It was Bingo night at Potomac Elementary School—but this was no ordinary Bingo night: It was my unveiling as the new wife of the popular, divorced, PTA treasurer.
While I had moved only ten miles west, Potomac seemed like a foreign land. In my old neighborhood, my friends were academic types, dressed in fortune-teller chic; whereas in Potomac, the women—in my fantasy anyway—wore Gucci. Their enhanced lips gave them the appearance of a goldfish hungry for a morning feed.
Once all six of us had our Bingo cards and candy firmly in hand, and the kids were done arguing over how many playing boards they could manage at one time, we made our way through the fluorescent-lit all-purpose room to find a table at the back.
Like the new kid at school, pushing my plastic tray along the shiny metal rails in the cafeteria, I imagined all eyes were on me.
The room vibrated with anticipation as the perfectly coifed blonde mother gave the large metal basket a spin, and the black and white Bingo balls jumped to and fro in a frenzy.
“N-34,” “B-10,” she called in turn as the kids and I cheered each number we matched and groaned with each miss.
“I only need two more to win,” shouted my stepson over the din.
“Give me a G-56,” pleaded my daughter. Their excitement was infectious, with me egging them on with every round.
I have long been designated as the one who thrives on winning, so perhaps I was a bit too invested in this game. My girls love telling the story of another game; a time when I played Monopoly with them and got so caught up in my Trump-like acquisition of their land that it wasn’t until my younger daughter broke down in tears that I was able to dial back the frenzy.
I don’t remember which of the six of us won which Bingo round that night, but in short order we had secured three of the five prizes. With each triumph we grew dizzier with the exhilaration of winning—and with our newly formed unbeatable family.
“Now for the final Super Grand prize of the evening,” the Bingo caller announced. “An amazing basket filled with fabulous prizes for the player who first fills the entire board.” Poised at the edge of our seats, our stamps at the ready, the balls kept popping and the numbers rang out.
“Just one more number! Give me G-51!” I shouted.
I held my breath awaiting the next number.
Across the room came a shout, “BINGO!” A moan burst from our table. The PTA president called, “Come on up! Let’s see if we have our winner.” Quickly adding, “But please don’t clear your boards until we are sure we have a winner.”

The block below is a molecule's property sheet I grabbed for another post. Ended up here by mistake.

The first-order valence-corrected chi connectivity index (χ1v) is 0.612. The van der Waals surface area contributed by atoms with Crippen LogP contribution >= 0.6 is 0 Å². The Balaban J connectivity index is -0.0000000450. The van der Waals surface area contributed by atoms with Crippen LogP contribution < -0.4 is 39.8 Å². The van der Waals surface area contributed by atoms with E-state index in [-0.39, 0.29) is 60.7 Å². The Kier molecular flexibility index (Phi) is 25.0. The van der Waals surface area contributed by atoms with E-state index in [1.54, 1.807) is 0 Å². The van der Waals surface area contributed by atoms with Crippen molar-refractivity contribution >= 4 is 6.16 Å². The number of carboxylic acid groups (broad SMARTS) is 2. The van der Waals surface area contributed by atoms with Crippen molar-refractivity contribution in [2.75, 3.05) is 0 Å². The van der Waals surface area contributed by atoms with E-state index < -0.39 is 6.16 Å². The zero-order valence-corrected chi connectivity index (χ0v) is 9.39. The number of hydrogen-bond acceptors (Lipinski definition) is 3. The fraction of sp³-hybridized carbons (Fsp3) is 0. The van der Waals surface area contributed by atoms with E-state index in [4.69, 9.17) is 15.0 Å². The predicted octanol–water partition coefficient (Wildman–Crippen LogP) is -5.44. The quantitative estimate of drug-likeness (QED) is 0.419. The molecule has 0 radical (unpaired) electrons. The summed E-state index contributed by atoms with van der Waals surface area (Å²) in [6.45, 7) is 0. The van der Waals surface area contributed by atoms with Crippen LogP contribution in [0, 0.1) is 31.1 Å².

The kids crossed their fingers as they silently pleaded, “Please, please.”
After a minute or two, we heard the saving words, “False alarm. Remember to check your numbers carefully. We can keep going.”
Yes! We were still in the game.
Two, three numbers were called, still no shouts of Bingo. Then it came: G-51.
Hallelujah! I flew out of my seat, arms waving, like a celebrant at a Baptist revival. My husband and four kids gave me high fives as I skipped around our cafeteria bench. We were united—one family, a family of winners!
“YES, YES!” I shouted over and over again.
The cafeteria was a blur of faces as I made my way toward the stage. So focused on the gigantic cellophane wrapped basket beckoning from the front of the room, I didn’t even notice the eerie silence that surrounded me.
“I won! I won!” I shouted. My arms continued to pump the air, as if I had just scored the winning penalty kick at the Women’s World Cup.
Leaping up the steps I turned toward the Bingo caller awaiting her congratulations. Then suddenly I took in her stony expression; she was staring at me as if I had been caught in front of her open refrigerator drinking milk out of the carton.
Raising the microphone so that everyone could hear her question she asked “Excuse me, but do you have any children here?”
I looked out at a room full of blank faces. Then I heard the whispers, imagining them saying, “Who is that woman, anyway?” and “Is that his new wife?”
“Oh, sure, sure. Of course.” I said, as I leaned into the mike, “Kids, come on up to get your prize.”